Percussion Patterns Description

Drum patterns. Anuak musical experience is usually accompanied by the drum. Drums seem to be an integral part of the musical experience if not the song itself. The rhythm of the songs seems to be in the beat pattern. Pulsations are strong often times accented with the stamping of feet or with the clapping of hands. Tempos are generally brisk with the Agwaga displaying greater drive and speed than the Obero. In the drumming for the Aguaga, Obero, and dancing songs, the lesser drums, the two smaller drums, maintain an even interlocking pattern. Above this, the drummer on the large drum improvises or seems to improvise within the accepted patterns of the genre. The drummer playing the larger drum adds triplets and cross rhythms using his hand stick, and elbows to punctuate and add rhythmic and tonal interest.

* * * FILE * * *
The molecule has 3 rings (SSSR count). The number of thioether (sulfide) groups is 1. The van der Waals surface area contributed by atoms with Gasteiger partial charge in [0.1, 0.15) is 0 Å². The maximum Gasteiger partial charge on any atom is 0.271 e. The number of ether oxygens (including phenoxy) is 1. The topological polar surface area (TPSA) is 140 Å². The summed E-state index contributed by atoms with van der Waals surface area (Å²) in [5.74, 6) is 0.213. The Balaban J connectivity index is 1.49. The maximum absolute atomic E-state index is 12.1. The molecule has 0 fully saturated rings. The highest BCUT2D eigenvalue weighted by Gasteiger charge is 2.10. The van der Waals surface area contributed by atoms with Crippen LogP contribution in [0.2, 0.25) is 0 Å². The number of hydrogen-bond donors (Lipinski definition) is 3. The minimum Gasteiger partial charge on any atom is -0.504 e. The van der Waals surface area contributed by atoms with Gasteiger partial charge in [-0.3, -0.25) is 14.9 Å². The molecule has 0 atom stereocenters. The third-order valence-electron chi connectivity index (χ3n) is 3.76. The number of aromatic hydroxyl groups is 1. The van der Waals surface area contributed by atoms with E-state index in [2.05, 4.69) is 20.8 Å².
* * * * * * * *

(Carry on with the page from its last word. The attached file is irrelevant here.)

Stamped Idiophones: bottles and gourds. In small gatherings, such as an individual playing for himself or in a circle of friends, a gourd will be used as a drum. The gourd gives off a pleasant percussive sound when played by the hands of a performer. A freely improvised pattern using the tips of the fingers, the palm over the top and sides and other techniques of hitting and tapping are used.

One of the most interesting uses made of found sounds as percussion instruments were two bottles, one about twelve ounces and the other about twenty ounces played in a regular alternating pattern along with a gourd as an accompaniment to love songs and dancing songs in Peno. The placing of a finger over and then off the top of the larger bottle also causes a pitch change